The question of authenticity for the ‘Gospel of Judas’ can be addressed in a number of different ways.
1. If we ask, is the manuscript that was found a genuine copy of the ‘Gospel’? The answer is Yes.
The scientific evidence seems to prove that the manuscript is a 4th century copy of the ‘Gospel’ written in Coptic. The original ‘Gospel of Judas’ was written in Greek during the last half of the 2nd century.
2. Is the manuscript a good & faithful copy of the original text?
That we can’t answer for sure, the original is not extant. We only have opposing comments by Irenaeus (180 AD), in his diatribe against the Greek text.
3. Is the text really what it claims to be? Does it record genuine conversation between the ‘real’ Judas and the ‘historical’ Jesus? The answer is no-Definitely not!
How do we know for sure? It flunks the ‘historical test’– Just do the numbers. The ‘Gospel of Judas’ arrived on the scene after 150 AD and contains ideas & concepts which reflect the ‘Gnostic’ movement in the later part of the 2nd century. Again-just do the numbers! This supposed ‘Gospel’ was written 120 years after the actual events of the ministry of Jesus. All participants and actual observers were long gone & buried, and several generations had passed.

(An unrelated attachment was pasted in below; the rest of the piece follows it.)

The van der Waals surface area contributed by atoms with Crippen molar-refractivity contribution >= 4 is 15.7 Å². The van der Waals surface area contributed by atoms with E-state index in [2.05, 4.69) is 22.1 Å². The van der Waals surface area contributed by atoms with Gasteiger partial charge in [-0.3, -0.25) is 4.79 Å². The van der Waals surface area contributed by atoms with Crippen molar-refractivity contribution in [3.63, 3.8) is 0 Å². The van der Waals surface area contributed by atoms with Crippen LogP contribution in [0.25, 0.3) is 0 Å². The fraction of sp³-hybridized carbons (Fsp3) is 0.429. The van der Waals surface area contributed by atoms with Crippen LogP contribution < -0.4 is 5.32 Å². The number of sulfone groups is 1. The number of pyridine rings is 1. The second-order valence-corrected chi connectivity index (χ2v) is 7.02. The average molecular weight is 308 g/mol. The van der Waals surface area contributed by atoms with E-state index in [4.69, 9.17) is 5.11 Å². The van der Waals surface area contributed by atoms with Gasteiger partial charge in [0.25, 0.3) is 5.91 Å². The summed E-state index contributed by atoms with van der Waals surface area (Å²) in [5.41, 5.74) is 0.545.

James M. Robinson, Emeritus Professor at Claremont Graduate School, and a leading authority in the study of Gnostic & Coptic documents, is quoted by the AP as saying that the texts are old, but not old enough–
”Does it go back to Judas? No,”. While he acknowledges that the text will be valuable in the study of 2nd century thought, he does not think that it will reveal anything about the 1st century:
”There are a lot of second-, third-, and fourth-century gospels attributed to various apostles,…”We don’t really assume they give us any first-century information.”
*The most telling historical problem for the ‘Gospel of Judas’ is the content itself, particularly the theology presented in the document. I’ll deal with this in my next post.